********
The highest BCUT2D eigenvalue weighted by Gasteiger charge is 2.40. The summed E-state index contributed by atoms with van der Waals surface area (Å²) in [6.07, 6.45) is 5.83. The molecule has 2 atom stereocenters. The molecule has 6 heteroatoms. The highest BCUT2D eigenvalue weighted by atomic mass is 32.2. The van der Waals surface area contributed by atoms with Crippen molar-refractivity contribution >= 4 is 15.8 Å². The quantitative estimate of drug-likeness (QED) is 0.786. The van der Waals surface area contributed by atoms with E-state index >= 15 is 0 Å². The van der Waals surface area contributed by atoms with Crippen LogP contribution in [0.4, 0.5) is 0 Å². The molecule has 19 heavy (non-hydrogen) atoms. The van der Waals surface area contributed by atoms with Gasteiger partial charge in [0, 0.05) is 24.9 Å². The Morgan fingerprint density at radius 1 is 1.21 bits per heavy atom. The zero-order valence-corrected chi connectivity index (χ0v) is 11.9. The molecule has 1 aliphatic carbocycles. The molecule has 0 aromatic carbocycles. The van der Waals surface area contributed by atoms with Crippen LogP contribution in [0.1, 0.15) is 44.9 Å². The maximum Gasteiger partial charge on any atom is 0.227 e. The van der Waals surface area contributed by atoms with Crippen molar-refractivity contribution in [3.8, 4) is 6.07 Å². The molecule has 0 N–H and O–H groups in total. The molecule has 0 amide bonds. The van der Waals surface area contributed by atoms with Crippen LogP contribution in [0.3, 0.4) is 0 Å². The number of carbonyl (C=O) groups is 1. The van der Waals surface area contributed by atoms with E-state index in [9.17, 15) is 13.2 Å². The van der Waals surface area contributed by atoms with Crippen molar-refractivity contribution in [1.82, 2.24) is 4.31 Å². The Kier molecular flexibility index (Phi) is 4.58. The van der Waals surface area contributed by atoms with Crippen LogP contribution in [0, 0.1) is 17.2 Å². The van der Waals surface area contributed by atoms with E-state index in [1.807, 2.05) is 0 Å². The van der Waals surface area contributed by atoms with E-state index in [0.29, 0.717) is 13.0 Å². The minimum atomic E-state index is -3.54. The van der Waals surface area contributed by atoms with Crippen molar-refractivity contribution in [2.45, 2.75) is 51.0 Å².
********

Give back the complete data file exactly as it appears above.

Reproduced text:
The highest BCUT2D eigenvalue weighted by Gasteiger charge is 2.40. The summed E-state index contributed by atoms with van der Waals surface area (Å²) in [6.07, 6.45) is 5.83. The molecule has 2 atom stereocenters. The molecule has 6 heteroatoms. The highest BCUT2D eigenvalue weighted by atomic mass is 32.2. The van der Waals surface area contributed by atoms with Crippen molar-refractivity contribution >= 4 is 15.8 Å². The quantitative estimate of drug-likeness (QED) is 0.786. The van der Waals surface area contributed by atoms with E-state index >= 15 is 0 Å². The van der Waals surface area contributed by atoms with Crippen LogP contribution in [0.4, 0.5) is 0 Å². The molecule has 19 heavy (non-hydrogen) atoms. The van der Waals surface area contributed by atoms with Gasteiger partial charge in [0, 0.05) is 24.9 Å². The Morgan fingerprint density at radius 1 is 1.21 bits per heavy atom. The zero-order valence-corrected chi connectivity index (χ0v) is 11.9. The molecule has 1 aliphatic carbocycles. The molecule has 0 aromatic carbocycles. The van der Waals surface area contributed by atoms with Crippen LogP contribution in [0.1, 0.15) is 44.9 Å². The maximum Gasteiger partial charge on any atom is 0.227 e. The van der Waals surface area contributed by atoms with Crippen molar-refractivity contribution in [3.8, 4) is 6.07 Å². The molecule has 0 N–H and O–H groups in total. The molecule has 0 amide bonds. The van der Waals surface area contributed by atoms with Crippen LogP contribution in [0.3, 0.4) is 0 Å². The number of carbonyl (C=O) groups is 1. The van der Waals surface area contributed by atoms with E-state index in [9.17, 15) is 13.2 Å². The van der Waals surface area contributed by atoms with Crippen molar-refractivity contribution in [1.82, 2.24) is 4.31 Å². The Kier molecular flexibility index (Phi) is 4.58. The van der Waals surface area contributed by atoms with Crippen LogP contribution in [0, 0.1) is 17.2 Å². The van der Waals surface area contributed by atoms with E-state index in [1.807, 2.05) is 0 Å². The van der Waals surface area contributed by atoms with E-state index in [0.29, 0.717) is 13.0 Å². The minimum atomic E-state index is -3.54. The van der Waals surface area contributed by atoms with Crippen molar-refractivity contribution in [2.45, 2.75) is 51.0 Å².